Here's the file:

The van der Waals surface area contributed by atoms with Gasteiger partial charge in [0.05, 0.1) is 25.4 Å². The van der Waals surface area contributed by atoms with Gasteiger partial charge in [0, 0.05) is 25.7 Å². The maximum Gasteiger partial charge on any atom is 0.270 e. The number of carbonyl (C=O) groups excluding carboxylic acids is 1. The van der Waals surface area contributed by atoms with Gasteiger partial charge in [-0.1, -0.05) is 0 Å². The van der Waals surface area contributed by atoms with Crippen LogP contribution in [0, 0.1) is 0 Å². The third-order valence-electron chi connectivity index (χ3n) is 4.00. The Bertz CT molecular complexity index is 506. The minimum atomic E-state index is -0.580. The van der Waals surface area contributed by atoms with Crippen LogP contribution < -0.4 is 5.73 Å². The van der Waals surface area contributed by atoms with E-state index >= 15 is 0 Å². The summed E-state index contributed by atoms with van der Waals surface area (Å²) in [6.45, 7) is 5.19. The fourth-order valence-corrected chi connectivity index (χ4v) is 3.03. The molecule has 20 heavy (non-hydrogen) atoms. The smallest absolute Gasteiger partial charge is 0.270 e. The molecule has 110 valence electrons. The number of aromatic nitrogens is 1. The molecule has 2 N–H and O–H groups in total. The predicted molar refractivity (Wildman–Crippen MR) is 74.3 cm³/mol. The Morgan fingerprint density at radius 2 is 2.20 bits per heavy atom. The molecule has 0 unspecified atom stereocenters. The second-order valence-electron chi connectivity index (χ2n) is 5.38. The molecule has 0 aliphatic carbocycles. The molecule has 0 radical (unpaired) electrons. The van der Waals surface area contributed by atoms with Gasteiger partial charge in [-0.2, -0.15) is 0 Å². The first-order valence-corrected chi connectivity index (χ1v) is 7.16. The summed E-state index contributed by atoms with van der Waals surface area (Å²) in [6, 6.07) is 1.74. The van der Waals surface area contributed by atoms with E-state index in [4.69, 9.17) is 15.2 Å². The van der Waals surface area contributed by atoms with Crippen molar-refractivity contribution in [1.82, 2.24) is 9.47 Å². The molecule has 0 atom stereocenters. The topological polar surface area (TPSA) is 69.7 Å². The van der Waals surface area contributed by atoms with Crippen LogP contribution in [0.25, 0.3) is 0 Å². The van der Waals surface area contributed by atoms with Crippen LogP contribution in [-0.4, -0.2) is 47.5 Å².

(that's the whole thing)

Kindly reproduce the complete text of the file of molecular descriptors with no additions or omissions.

The van der Waals surface area contributed by atoms with Gasteiger partial charge in [0.05, 0.1) is 25.4 Å². The van der Waals surface area contributed by atoms with Gasteiger partial charge in [0, 0.05) is 25.7 Å². The maximum Gasteiger partial charge on any atom is 0.270 e. The number of carbonyl (C=O) groups excluding carboxylic acids is 1. The van der Waals surface area contributed by atoms with Gasteiger partial charge in [-0.1, -0.05) is 0 Å². The van der Waals surface area contributed by atoms with Crippen LogP contribution in [0, 0.1) is 0 Å². The third-order valence-electron chi connectivity index (χ3n) is 4.00. The Bertz CT molecular complexity index is 506. The minimum atomic E-state index is -0.580. The van der Waals surface area contributed by atoms with Crippen LogP contribution < -0.4 is 5.73 Å². The van der Waals surface area contributed by atoms with E-state index >= 15 is 0 Å². The summed E-state index contributed by atoms with van der Waals surface area (Å²) in [6.45, 7) is 5.19. The fourth-order valence-corrected chi connectivity index (χ4v) is 3.03. The molecule has 20 heavy (non-hydrogen) atoms. The smallest absolute Gasteiger partial charge is 0.270 e. The molecule has 110 valence electrons. The number of aromatic nitrogens is 1. The molecule has 2 N–H and O–H groups in total. The predicted molar refractivity (Wildman–Crippen MR) is 74.3 cm³/mol. The Morgan fingerprint density at radius 2 is 2.20 bits per heavy atom. The molecule has 0 unspecified atom stereocenters. The second-order valence-electron chi connectivity index (χ2n) is 5.38. The molecule has 0 aliphatic carbocycles. The molecule has 0 radical (unpaired) electrons. The van der Waals surface area contributed by atoms with Gasteiger partial charge in [-0.2, -0.15) is 0 Å². The first-order valence-corrected chi connectivity index (χ1v) is 7.16. The summed E-state index contributed by atoms with van der Waals surface area (Å²) in [6, 6.07) is 1.74. The van der Waals surface area contributed by atoms with E-state index in [4.69, 9.17) is 15.2 Å². The van der Waals surface area contributed by atoms with Crippen molar-refractivity contribution in [1.82, 2.24) is 9.47 Å². The molecule has 0 atom stereocenters. The topological polar surface area (TPSA) is 69.7 Å². The van der Waals surface area contributed by atoms with Crippen LogP contribution in [0.25, 0.3) is 0 Å². The van der Waals surface area contributed by atoms with Crippen LogP contribution in [-0.4, -0.2) is 47.5 Å².